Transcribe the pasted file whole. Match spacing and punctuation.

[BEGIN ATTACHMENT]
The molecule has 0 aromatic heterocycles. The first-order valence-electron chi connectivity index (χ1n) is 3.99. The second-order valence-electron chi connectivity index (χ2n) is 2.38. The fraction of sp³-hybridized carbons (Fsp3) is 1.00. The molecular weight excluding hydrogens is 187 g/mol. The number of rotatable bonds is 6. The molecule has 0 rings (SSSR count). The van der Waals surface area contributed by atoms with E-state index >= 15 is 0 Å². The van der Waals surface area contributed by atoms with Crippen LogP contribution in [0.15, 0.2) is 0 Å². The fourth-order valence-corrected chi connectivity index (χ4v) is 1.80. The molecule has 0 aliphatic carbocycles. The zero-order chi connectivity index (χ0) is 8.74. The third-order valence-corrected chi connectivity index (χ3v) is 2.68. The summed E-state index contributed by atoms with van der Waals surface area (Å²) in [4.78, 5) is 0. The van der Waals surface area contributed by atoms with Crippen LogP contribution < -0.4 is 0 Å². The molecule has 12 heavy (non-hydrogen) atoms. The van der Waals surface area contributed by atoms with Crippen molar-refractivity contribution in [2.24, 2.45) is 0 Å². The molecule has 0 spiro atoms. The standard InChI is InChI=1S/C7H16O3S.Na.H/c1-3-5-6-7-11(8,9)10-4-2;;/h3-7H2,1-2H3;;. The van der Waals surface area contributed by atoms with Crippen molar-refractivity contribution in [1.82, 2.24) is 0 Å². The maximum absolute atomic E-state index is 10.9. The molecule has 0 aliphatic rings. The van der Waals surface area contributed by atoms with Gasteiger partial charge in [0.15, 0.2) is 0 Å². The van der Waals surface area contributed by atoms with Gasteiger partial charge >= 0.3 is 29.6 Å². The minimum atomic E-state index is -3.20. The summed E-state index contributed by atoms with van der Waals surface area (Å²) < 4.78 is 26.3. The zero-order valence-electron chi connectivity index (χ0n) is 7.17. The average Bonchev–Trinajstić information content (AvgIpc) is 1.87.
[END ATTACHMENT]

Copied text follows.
The molecule has 0 aromatic heterocycles. The first-order valence-electron chi connectivity index (χ1n) is 3.99. The second-order valence-electron chi connectivity index (χ2n) is 2.38. The fraction of sp³-hybridized carbons (Fsp3) is 1.00. The molecular weight excluding hydrogens is 187 g/mol. The number of rotatable bonds is 6. The molecule has 0 rings (SSSR count). The van der Waals surface area contributed by atoms with E-state index >= 15 is 0 Å². The van der Waals surface area contributed by atoms with Crippen LogP contribution in [0.15, 0.2) is 0 Å². The fourth-order valence-corrected chi connectivity index (χ4v) is 1.80. The molecule has 0 aliphatic carbocycles. The zero-order chi connectivity index (χ0) is 8.74. The third-order valence-corrected chi connectivity index (χ3v) is 2.68. The summed E-state index contributed by atoms with van der Waals surface area (Å²) in [4.78, 5) is 0. The van der Waals surface area contributed by atoms with Crippen LogP contribution < -0.4 is 0 Å². The molecule has 12 heavy (non-hydrogen) atoms. The van der Waals surface area contributed by atoms with Crippen molar-refractivity contribution in [2.24, 2.45) is 0 Å². The molecule has 0 spiro atoms. The standard InChI is InChI=1S/C7H16O3S.Na.H/c1-3-5-6-7-11(8,9)10-4-2;;/h3-7H2,1-2H3;;. The van der Waals surface area contributed by atoms with Crippen molar-refractivity contribution in [1.82, 2.24) is 0 Å². The maximum absolute atomic E-state index is 10.9. The molecule has 0 aliphatic rings. The van der Waals surface area contributed by atoms with Gasteiger partial charge in [0.15, 0.2) is 0 Å². The van der Waals surface area contributed by atoms with Gasteiger partial charge >= 0.3 is 29.6 Å². The minimum atomic E-state index is -3.20. The summed E-state index contributed by atoms with van der Waals surface area (Å²) < 4.78 is 26.3. The zero-order valence-electron chi connectivity index (χ0n) is 7.17. The average Bonchev–Trinajstić information content (AvgIpc) is 1.87.